Designer Errolson Hugh On Kickstarting The Bottle Cap Challenge
By now, you’ve seen at least one of the many #bottlecapchallenge videos, each more dizzying than the last: John Mayer in someone’s back patio, Jason Statham on a sunny rooftop, Justin Bieber in a grassy field. But the video that helped catapult the high-flying kick challenge into the pop culture stratosphere? You can thank fashion designer Errolson Hugh for that. In a sparse studio, Hugh, wearing a tight-fitting black T-shirt and futuristic black pants, stares menacingly into the camera and delivers a roundhouse kick, spinning the cap from the bottle, and unleashing the mesmeriSing martial arts-inspired challenge on the world.
"I think the thing about a good challenge is that when you see it, you just want to try it out yourself," Hugh explained. "I gave it a try, not even intending to post it. The shot looked good, though, and the reactions from my friends were hilarious, so I posted it after all." He had come across the "challenge" from a few of his mixed martial arts and taekwondo friends.
Acronym, his fashion label, is beloved for its ultra-technical clothes inspired by Hugh's own interest in martial arts. But his video took off in ways that none of the other bottle cap videos previously did. There was just something extra alluring about his video that propelled it to go viral: the focused facial expressions, the slow build of the bottle cap spinning, and the intense gratification as it takes off like a helicopter. In his post, Hugh challenged Max Holloway, the UFC featherweight champion, and the Internet (with some help from John Mayer) took it from there.
There is something quite poetic about the designer behind a brand fiercely loved for its cutting-edge, technical clothes going "viral" for doing a high-flying kick – all while wearing a pair of pants he produced himself. (The brand's "P10-DS" trousers, to be exact.) If you needed any proof that Acronym's ninja-looking clothes can actually be used for ninja-like activities, it's hard to find a more eye-catching case study than this. But Hugh isn't trying to monetise his time in the Internet's spotlight. Where others might have flooded their feed with e-commerce links and self-promotion, not him. (The fact that Acronym collections sell out on day one helps, too.)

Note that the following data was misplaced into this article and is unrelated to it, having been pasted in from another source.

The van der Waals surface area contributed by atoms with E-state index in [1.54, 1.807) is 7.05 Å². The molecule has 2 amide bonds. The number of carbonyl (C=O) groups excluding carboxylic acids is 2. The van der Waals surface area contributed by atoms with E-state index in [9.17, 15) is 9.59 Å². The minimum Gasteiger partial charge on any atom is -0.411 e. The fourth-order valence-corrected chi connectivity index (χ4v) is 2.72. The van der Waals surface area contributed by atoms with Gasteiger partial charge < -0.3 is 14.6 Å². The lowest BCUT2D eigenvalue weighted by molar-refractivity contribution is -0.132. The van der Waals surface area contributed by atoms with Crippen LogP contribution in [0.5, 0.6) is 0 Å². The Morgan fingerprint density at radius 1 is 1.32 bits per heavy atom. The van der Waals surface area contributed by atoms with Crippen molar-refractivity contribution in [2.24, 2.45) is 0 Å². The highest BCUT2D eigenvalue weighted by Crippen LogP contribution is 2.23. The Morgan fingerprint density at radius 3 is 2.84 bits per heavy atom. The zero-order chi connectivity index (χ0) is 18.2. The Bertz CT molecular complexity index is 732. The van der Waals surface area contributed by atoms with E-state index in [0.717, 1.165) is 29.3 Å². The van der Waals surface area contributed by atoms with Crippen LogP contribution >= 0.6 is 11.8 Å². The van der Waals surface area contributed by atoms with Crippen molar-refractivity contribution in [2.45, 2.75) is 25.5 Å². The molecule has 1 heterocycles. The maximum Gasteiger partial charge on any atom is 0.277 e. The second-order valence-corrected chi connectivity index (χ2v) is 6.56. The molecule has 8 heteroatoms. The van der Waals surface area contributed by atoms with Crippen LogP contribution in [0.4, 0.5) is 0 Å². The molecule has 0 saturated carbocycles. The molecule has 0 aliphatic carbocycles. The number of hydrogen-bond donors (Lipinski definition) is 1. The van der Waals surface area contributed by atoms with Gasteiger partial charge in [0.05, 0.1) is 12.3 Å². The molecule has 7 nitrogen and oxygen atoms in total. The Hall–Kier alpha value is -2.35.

"Chatting with many of the other participants has been one of the best parts of the challenge for me. Most of the early ones were martial artists, and I feel like there's a special kind of bond that martial artists share," Hugh says. "It was fun to see an aspect of something that we all love spreading through popular culture and getting people up and kicking, no matter their level of skill."
The designer is taking it all in with a smile. Hugh was actually in the car with Jason Statham when his video first started to go viral and showed it to the action star. "Jason is a big kid really, so I knew right then that he wanted to give it a try himself," Hugh explains. "The next day, when Max Holloway posted his kick and challenged John Mayer, I texted it to Jason, but I had no idea that John would later challenge Jason directly. Between those three guys, the challenge then seemed to take over the world." It's a bizarre social circle and even stranger chain of events: a fashion designer to a UFC champion to a famous musician to a movie star. It's the type of story made even sweeter when you realise the one common thread (pun intended) between Holloway, Mayer, and Statham: they all love to wear Acronym.
"We've all just been laughing and sending each other the craziest clips, to be honest. The sheer creativity and straight 'viralness' of it have been super entertaining," Hugh says. The designer takes his work very seriously but not so much that he doesn’t have time for some fun. His words of advice for finding the perfect pair of pants that can handle those bottle cap challenge high kicks: "You've got to try them on and just go for it. Maybe throw your first test kick slowly, though. It's hard to put pants with blown out seats back on the rack without paying for them."